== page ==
In terms of weapons Dark Void has a fairly limited selection available which are made up of the typical third person shooter mainstays. The game does include a weapons upgrade system, but this is basic at best and offers no real valuation. Other equipment is awarded to you in the typical action shooter manner and this includes a Rocketeer style helmet which is supposed to include advanced radar, however in my opinion all this helmet does is make a perfectly readable radar unreadable, yeah real advanced, thanks!

Dark Void is by far at its best when Will is in the air and flying around the game world, this can be extremely good fun and you are able to perform all kinds of manoeuvres, boost and brake. You don’t have the skies all to you self however, as a range of enemies attack in ships which you will have to do battle with. The game does offer support by allowing your resistance allies to take to the air in biplanes which you can commandeer, you can also hijack enemy craft to aid you in your fight. Again though, like many other aspects of the game the flying segments of Dark Void still have some flaws. Firstly, air battles go on far too long frankly because of the poor aiming control system the game offers which can make hitting any targets a task in itself. Also despite being able to seamlessly move from ground to air by firing up your jetpack at any time, the developers seem to have taken steps to limit its use by placing much of the games action in indoor facilities. All these flaws combined only serve to make Dark Void feel like a series of ideas that simply don’t meld, and almost make the game feel like playing through a series of small segments from different games rather than a cohesive playing experience, it’s a real mixed bag.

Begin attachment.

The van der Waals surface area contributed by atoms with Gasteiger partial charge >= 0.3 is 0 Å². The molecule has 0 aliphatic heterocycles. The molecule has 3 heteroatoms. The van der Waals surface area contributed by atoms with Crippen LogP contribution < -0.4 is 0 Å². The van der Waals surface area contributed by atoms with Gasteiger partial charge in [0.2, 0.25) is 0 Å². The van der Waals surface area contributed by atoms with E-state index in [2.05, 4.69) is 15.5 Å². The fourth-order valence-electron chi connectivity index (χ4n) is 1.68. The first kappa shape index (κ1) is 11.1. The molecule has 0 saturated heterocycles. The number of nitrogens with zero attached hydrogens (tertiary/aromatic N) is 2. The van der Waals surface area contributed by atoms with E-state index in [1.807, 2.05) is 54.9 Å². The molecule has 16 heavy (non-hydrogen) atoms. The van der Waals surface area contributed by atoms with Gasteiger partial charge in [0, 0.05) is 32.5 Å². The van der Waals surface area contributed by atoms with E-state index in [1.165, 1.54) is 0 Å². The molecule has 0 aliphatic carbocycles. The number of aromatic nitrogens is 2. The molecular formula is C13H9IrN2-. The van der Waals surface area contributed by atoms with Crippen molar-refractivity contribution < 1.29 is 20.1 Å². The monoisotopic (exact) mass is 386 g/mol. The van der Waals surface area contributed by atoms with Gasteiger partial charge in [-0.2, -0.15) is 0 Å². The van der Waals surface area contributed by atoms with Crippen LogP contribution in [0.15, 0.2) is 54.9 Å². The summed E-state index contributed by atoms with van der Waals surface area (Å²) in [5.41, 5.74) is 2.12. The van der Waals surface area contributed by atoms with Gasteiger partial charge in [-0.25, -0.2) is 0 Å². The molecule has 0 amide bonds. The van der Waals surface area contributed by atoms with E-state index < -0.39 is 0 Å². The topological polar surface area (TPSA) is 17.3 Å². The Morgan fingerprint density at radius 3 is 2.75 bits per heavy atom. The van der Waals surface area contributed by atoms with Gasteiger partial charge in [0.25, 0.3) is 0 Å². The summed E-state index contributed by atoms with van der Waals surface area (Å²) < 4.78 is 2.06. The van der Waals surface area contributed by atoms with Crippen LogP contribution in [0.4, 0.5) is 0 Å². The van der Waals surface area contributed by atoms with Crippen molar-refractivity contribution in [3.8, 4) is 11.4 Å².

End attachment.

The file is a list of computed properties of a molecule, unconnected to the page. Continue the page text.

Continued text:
This mixed bag feeling also applies to the games visuals. The ground combat action has the typical gritty look of a third person shooter with nothing that really stands out. Once again the aerial aspect of Dark Void takes the plaudits here. With its movie like sheen it can be exceptional, with some brilliantly lighting and haze effects that really give a sense of depth, most notably on the Pc version of the game. It’s just a shame the game never gives you the chance to explore automatically turning you back if you stray to far from the action. Sound design is pretty unremarkable and the game voice acting really doesn’t help make the character adhere to you, often sounding forced and unnatural.

Dark Void is probably going to go down as one of the most disappointing titles of the year, after all of the expectation and hype. With a bit more time spent polishing and developing key elements and its story this could have become a “classic” as the potential is their for all to see, however in its current form it will sadly slip into the void of mediocrity that has claimed so many third person shooter in the past.

Review Score: 5/10

Please note, this review was scored using our old system. For more information please see our review policy.